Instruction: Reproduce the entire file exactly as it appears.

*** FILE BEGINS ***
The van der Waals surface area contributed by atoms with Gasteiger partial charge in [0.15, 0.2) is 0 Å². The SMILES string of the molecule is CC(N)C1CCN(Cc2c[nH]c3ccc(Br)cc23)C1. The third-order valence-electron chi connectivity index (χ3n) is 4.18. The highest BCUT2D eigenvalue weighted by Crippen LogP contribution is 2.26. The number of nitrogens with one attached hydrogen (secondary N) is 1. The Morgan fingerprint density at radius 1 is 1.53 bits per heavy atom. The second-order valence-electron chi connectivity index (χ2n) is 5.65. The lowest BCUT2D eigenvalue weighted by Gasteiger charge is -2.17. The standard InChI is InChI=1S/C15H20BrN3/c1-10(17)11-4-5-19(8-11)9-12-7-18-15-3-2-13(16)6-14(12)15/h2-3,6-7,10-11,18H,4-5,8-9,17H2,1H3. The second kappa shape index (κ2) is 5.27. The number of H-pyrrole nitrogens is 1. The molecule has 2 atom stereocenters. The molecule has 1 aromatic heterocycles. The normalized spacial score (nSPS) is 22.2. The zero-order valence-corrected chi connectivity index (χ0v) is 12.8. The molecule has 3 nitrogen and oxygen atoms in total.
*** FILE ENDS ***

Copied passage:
The van der Waals surface area contributed by atoms with Gasteiger partial charge in [0.15, 0.2) is 0 Å². The SMILES string of the molecule is CC(N)C1CCN(Cc2c[nH]c3ccc(Br)cc23)C1. The third-order valence-electron chi connectivity index (χ3n) is 4.18. The highest BCUT2D eigenvalue weighted by Crippen LogP contribution is 2.26. The number of nitrogens with one attached hydrogen (secondary N) is 1. The Morgan fingerprint density at radius 1 is 1.53 bits per heavy atom. The second-order valence-electron chi connectivity index (χ2n) is 5.65. The lowest BCUT2D eigenvalue weighted by Gasteiger charge is -2.17. The standard InChI is InChI=1S/C15H20BrN3/c1-10(17)11-4-5-19(8-11)9-12-7-18-15-3-2-13(16)6-14(12)15/h2-3,6-7,10-11,18H,4-5,8-9,17H2,1H3. The second kappa shape index (κ2) is 5.27. The number of H-pyrrole nitrogens is 1. The molecule has 2 atom stereocenters. The molecule has 1 aromatic heterocycles. The normalized spacial score (nSPS) is 22.2. The zero-order valence-corrected chi connectivity index (χ0v) is 12.8. The molecule has 3 nitrogen and oxygen atoms in total.